I guess I have been doing a series on fermentation here! Check out my recent articles on Yogurt, Sourdough, and Kefir. Today it is Kombucha…
You have likely seen pricey bottles of Kombucha tea in health stores. What is Kombucha exactly and why is it such a hot health food item right now?
Kombucha is actually a fermented tea that has been held in high esteem for its healthy and medicinal properties for a long time. It is antimicrobial, hepatoprotective (protects your liver), antioxidative, full of B vitamins, and it contains both live yeast and live bacteria that is beneficial to our bodies. All of these properties make it a wonderful drink for those who are experiencing illness and immunity problems, especially those who need to heal and normalize a gut imbalance. It has been used medicinally for centuries in many different cultures and is still going strong in this regard today.
Since Kombucha can be pricey to buy in stores many people are opting to make it themselves at home. Instead of $5 for a small bottle you can make your own for less than $1.50 a gallon. The process and the guidelines can seem daunting at first but once you churn out your first few batches of this delicious tea you you will be an old pro.
What you Need to Make the Kombucha Tea
The first thing you need is a Kombucha culture. They are often called a mushroom, mother culture, or SCOBY, which is an acronym for Symbiotic Colony of Bacteria and Yeast. Just as you add kefir grains to milk to ferment it and make kefir drinks you need a culture for this fermented tea as well. The Kombucha mother/culture looks like a flat grayish white pancake that floats on top of the tea and you need one of these to get started making your own. You can grow one but most people choose to either get one from a friend who makes Kombucha or from an online source who sells live cultures. When you get them from an online source they come dehydrated and you have to rehydrate them before use. You can then use the same culture over and over.
In addition to the mother culture you will need 2-3 black or green tea bags, a quart size glass jar, organic unbleached cane sugar (white), and a towel or paper coffee filter to cover the jar. Using other teas or sweeteners can throw off the pH level of your tea and make it unsafe to drink.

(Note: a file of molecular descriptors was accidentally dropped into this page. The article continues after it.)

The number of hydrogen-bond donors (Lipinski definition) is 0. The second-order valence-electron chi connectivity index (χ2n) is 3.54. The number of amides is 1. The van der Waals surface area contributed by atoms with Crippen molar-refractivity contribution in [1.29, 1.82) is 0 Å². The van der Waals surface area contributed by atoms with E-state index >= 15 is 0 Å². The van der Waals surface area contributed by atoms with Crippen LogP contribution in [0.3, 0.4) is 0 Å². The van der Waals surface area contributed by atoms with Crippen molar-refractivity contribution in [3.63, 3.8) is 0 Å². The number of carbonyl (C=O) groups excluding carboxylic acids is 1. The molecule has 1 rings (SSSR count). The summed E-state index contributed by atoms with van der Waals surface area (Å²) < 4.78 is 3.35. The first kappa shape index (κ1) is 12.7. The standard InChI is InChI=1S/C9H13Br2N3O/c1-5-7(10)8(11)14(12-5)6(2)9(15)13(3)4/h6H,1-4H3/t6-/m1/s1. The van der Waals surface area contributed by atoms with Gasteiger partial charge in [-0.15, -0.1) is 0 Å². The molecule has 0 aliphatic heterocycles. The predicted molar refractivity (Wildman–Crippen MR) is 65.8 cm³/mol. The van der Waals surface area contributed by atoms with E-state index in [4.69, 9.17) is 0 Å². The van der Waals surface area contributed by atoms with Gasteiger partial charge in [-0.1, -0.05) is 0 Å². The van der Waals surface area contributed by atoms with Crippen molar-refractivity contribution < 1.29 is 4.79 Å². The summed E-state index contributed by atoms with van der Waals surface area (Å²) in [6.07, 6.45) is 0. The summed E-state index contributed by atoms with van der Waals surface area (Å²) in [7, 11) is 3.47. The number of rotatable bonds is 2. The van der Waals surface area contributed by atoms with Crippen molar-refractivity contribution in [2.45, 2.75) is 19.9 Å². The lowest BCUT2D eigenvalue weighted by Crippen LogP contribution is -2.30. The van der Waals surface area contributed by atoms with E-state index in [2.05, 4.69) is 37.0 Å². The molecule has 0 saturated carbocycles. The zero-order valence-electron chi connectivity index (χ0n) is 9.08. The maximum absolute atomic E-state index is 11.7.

How to Make Your Own Kombucha Tea
Add a ¼ cup of the sugar to your jar and a cup of very hot or boiling water. Swirl the jar around for a few seconds to dissolve the sugar and then pour in more hot water until the jar is ¾ full. Put your tea bags in the jar and let it steep for 10 to 20 minutes. Let it cool completely. For your very first batch add ½ cup of vinegar. On subsequent batches forgo the vinegar and instead add a ½ cup of tea from a previous batch of Kombucha. Now add your mother culture to the jar and cover with your coffee filter. A rubber band around the rim to seal it closed is helpful because a sugar tea on the counter can attract bugs.
Let it sit in a warm spot (at least 70 degrees) for at least six days and on up to thirty. As long as you have a new culture that has formed at the top it is ready to drink. The culture will form over time via a white/gray haze that forms on the top of the jar. If you spot any green, black or orange, coloring then that is most likely mold and you will need to toss it and start over.
How long you let it sit depends on the flavor you like. At around six days of fermentation it will be fairly sweet. Thirty days will result in a sour tea with more health benefits. Choose the fermentation time that best suits you. You can also add concentrated juices to add flavor. We personally add concentrated cherry juice to make Cherry Kombucha and we add chia seeds to ours as well. We love all the variety!
For more info on making Kombucha check out Kombucha Phenomenon: The Miracle Health Tea: How to Safely Make and Use Kombucha.
Top Photo Credit: dontodd